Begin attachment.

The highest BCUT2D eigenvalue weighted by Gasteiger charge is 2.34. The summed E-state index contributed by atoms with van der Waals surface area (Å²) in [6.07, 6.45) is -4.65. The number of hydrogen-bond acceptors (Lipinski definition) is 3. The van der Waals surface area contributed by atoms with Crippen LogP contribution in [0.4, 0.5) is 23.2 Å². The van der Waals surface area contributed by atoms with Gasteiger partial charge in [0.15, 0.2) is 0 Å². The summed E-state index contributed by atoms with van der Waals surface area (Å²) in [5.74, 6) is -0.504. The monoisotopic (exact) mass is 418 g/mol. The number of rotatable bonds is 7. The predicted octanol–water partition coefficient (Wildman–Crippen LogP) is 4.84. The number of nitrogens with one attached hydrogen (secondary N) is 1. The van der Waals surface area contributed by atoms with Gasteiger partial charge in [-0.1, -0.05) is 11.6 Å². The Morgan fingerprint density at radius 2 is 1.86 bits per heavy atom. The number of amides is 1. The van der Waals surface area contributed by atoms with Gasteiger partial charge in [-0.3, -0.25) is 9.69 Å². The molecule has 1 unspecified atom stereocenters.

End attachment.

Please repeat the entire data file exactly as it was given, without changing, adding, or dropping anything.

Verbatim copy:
The highest BCUT2D eigenvalue weighted by Gasteiger charge is 2.34. The summed E-state index contributed by atoms with van der Waals surface area (Å²) in [6.07, 6.45) is -4.65. The number of hydrogen-bond acceptors (Lipinski definition) is 3. The van der Waals surface area contributed by atoms with Crippen LogP contribution in [0.4, 0.5) is 23.2 Å². The van der Waals surface area contributed by atoms with Gasteiger partial charge in [0.15, 0.2) is 0 Å². The summed E-state index contributed by atoms with van der Waals surface area (Å²) in [5.74, 6) is -0.504. The monoisotopic (exact) mass is 418 g/mol. The number of rotatable bonds is 7. The predicted octanol–water partition coefficient (Wildman–Crippen LogP) is 4.84. The number of nitrogens with one attached hydrogen (secondary N) is 1. The van der Waals surface area contributed by atoms with Gasteiger partial charge in [-0.1, -0.05) is 11.6 Å². The Morgan fingerprint density at radius 2 is 1.86 bits per heavy atom. The number of amides is 1. The van der Waals surface area contributed by atoms with Gasteiger partial charge in [-0.3, -0.25) is 9.69 Å². The molecule has 1 unspecified atom stereocenters.